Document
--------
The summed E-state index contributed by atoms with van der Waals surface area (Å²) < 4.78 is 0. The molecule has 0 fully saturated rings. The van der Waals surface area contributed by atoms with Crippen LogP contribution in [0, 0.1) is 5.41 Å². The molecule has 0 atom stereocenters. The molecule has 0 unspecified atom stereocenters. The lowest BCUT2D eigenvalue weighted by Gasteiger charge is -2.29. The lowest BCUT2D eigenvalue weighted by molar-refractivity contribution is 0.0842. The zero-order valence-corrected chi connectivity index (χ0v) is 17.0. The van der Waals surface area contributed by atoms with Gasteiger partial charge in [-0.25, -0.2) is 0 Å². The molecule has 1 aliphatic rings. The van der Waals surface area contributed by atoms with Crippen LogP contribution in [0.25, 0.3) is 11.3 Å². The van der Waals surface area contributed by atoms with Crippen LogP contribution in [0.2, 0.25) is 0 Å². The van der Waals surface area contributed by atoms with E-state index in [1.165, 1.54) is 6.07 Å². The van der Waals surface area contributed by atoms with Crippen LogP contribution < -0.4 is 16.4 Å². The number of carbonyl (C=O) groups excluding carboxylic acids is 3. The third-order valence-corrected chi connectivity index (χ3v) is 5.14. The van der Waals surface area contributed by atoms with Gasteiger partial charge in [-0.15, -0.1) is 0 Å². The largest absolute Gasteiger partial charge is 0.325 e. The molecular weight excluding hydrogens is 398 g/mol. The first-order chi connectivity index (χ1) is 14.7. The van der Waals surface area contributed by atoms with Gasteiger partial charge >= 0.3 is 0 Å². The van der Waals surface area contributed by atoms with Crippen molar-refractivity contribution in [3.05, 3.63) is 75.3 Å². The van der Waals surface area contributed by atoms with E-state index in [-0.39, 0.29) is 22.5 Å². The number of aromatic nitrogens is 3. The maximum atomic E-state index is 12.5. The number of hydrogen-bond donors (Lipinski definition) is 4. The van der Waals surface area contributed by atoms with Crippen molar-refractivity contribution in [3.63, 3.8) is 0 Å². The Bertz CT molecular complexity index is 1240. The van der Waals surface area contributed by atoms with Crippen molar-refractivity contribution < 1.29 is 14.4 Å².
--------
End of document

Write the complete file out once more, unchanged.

The summed E-state index contributed by atoms with van der Waals surface area (Å²) < 4.78 is 0. The molecule has 0 fully saturated rings. The van der Waals surface area contributed by atoms with Crippen LogP contribution in [0, 0.1) is 5.41 Å². The molecule has 0 atom stereocenters. The molecule has 0 unspecified atom stereocenters. The lowest BCUT2D eigenvalue weighted by Gasteiger charge is -2.29. The lowest BCUT2D eigenvalue weighted by molar-refractivity contribution is 0.0842. The zero-order valence-corrected chi connectivity index (χ0v) is 17.0. The van der Waals surface area contributed by atoms with Gasteiger partial charge in [-0.25, -0.2) is 0 Å². The molecule has 1 aliphatic rings. The van der Waals surface area contributed by atoms with Crippen LogP contribution in [0.25, 0.3) is 11.3 Å². The van der Waals surface area contributed by atoms with Crippen LogP contribution in [0.2, 0.25) is 0 Å². The van der Waals surface area contributed by atoms with E-state index in [1.165, 1.54) is 6.07 Å². The van der Waals surface area contributed by atoms with Crippen LogP contribution < -0.4 is 16.4 Å². The number of carbonyl (C=O) groups excluding carboxylic acids is 3. The third-order valence-corrected chi connectivity index (χ3v) is 5.14. The van der Waals surface area contributed by atoms with Gasteiger partial charge in [-0.15, -0.1) is 0 Å². The largest absolute Gasteiger partial charge is 0.325 e. The molecular weight excluding hydrogens is 398 g/mol. The first-order chi connectivity index (χ1) is 14.7. The van der Waals surface area contributed by atoms with Gasteiger partial charge >= 0.3 is 0 Å². The van der Waals surface area contributed by atoms with Crippen molar-refractivity contribution in [3.05, 3.63) is 75.3 Å². The van der Waals surface area contributed by atoms with E-state index in [-0.39, 0.29) is 22.5 Å². The number of aromatic nitrogens is 3. The maximum atomic E-state index is 12.5. The number of hydrogen-bond donors (Lipinski definition) is 4. The van der Waals surface area contributed by atoms with Crippen molar-refractivity contribution in [3.63, 3.8) is 0 Å². The Bertz CT molecular complexity index is 1240. The van der Waals surface area contributed by atoms with Crippen molar-refractivity contribution < 1.29 is 14.4 Å².